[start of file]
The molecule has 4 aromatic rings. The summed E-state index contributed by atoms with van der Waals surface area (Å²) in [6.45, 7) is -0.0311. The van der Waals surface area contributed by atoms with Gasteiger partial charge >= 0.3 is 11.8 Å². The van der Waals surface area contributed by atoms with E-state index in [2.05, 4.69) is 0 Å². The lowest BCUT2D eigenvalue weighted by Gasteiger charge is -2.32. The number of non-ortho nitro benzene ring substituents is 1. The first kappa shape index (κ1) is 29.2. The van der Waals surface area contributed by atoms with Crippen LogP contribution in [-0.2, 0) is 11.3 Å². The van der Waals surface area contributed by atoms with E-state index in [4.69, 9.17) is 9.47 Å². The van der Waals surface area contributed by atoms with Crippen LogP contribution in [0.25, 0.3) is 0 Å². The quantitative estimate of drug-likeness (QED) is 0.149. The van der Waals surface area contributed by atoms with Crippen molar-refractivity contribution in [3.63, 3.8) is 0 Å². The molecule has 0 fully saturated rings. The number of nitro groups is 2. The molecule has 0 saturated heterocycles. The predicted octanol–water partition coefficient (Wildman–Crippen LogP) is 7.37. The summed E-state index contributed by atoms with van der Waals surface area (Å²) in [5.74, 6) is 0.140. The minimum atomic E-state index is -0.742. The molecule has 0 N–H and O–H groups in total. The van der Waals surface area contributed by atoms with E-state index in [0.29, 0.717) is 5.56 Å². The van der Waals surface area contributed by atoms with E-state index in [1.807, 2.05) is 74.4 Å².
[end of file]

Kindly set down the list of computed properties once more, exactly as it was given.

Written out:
The molecule has 4 aromatic rings. The summed E-state index contributed by atoms with van der Waals surface area (Å²) in [6.45, 7) is -0.0311. The van der Waals surface area contributed by atoms with Gasteiger partial charge >= 0.3 is 11.8 Å². The van der Waals surface area contributed by atoms with E-state index in [2.05, 4.69) is 0 Å². The lowest BCUT2D eigenvalue weighted by Gasteiger charge is -2.32. The number of non-ortho nitro benzene ring substituents is 1. The first kappa shape index (κ1) is 29.2. The van der Waals surface area contributed by atoms with Crippen LogP contribution in [-0.2, 0) is 11.3 Å². The van der Waals surface area contributed by atoms with E-state index in [4.69, 9.17) is 9.47 Å². The van der Waals surface area contributed by atoms with Crippen LogP contribution in [0.25, 0.3) is 0 Å². The quantitative estimate of drug-likeness (QED) is 0.149. The van der Waals surface area contributed by atoms with Crippen molar-refractivity contribution in [3.63, 3.8) is 0 Å². The molecule has 0 fully saturated rings. The number of nitro groups is 2. The molecule has 0 saturated heterocycles. The predicted octanol–water partition coefficient (Wildman–Crippen LogP) is 7.37. The summed E-state index contributed by atoms with van der Waals surface area (Å²) in [5.74, 6) is 0.140. The minimum atomic E-state index is -0.742. The molecule has 0 N–H and O–H groups in total. The van der Waals surface area contributed by atoms with E-state index in [0.29, 0.717) is 5.56 Å². The van der Waals surface area contributed by atoms with E-state index in [1.807, 2.05) is 74.4 Å².